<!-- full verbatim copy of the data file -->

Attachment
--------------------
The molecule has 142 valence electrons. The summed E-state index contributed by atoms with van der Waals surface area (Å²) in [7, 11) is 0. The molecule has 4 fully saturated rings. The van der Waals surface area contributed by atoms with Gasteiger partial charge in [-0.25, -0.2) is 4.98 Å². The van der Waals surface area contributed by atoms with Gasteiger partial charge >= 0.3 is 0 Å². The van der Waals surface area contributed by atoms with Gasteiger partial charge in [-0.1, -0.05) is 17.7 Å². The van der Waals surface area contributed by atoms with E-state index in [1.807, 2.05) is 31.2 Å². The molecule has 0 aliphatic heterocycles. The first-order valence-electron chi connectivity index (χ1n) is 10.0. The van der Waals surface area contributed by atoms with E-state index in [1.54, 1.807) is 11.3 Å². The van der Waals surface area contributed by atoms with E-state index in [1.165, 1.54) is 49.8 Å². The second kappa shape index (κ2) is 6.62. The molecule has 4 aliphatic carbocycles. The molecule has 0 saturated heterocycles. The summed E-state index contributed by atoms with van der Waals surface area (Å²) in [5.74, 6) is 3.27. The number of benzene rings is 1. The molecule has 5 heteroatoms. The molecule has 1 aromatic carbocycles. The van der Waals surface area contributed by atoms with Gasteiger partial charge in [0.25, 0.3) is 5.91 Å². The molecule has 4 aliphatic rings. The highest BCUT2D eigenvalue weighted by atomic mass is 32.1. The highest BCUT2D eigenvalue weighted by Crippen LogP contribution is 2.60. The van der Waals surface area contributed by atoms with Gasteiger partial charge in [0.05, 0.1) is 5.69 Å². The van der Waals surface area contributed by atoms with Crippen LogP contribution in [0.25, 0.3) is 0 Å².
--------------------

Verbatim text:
The molecule has 142 valence electrons. The summed E-state index contributed by atoms with van der Waals surface area (Å²) in [7, 11) is 0. The molecule has 4 fully saturated rings. The van der Waals surface area contributed by atoms with Gasteiger partial charge in [-0.25, -0.2) is 4.98 Å². The van der Waals surface area contributed by atoms with Gasteiger partial charge >= 0.3 is 0 Å². The van der Waals surface area contributed by atoms with Gasteiger partial charge in [-0.1, -0.05) is 17.7 Å². The van der Waals surface area contributed by atoms with E-state index in [1.807, 2.05) is 31.2 Å². The molecule has 0 aliphatic heterocycles. The first-order valence-electron chi connectivity index (χ1n) is 10.0. The van der Waals surface area contributed by atoms with E-state index in [1.54, 1.807) is 11.3 Å². The van der Waals surface area contributed by atoms with E-state index in [1.165, 1.54) is 49.8 Å². The second kappa shape index (κ2) is 6.62. The molecule has 4 aliphatic carbocycles. The molecule has 0 saturated heterocycles. The summed E-state index contributed by atoms with van der Waals surface area (Å²) in [5.74, 6) is 3.27. The number of benzene rings is 1. The molecule has 5 heteroatoms. The molecule has 1 aromatic carbocycles. The van der Waals surface area contributed by atoms with Gasteiger partial charge in [0.25, 0.3) is 5.91 Å². The molecule has 4 aliphatic rings. The highest BCUT2D eigenvalue weighted by atomic mass is 32.1. The highest BCUT2D eigenvalue weighted by Crippen LogP contribution is 2.60. The van der Waals surface area contributed by atoms with Gasteiger partial charge in [0.05, 0.1) is 5.69 Å². The van der Waals surface area contributed by atoms with Crippen LogP contribution in [0.25, 0.3) is 0 Å².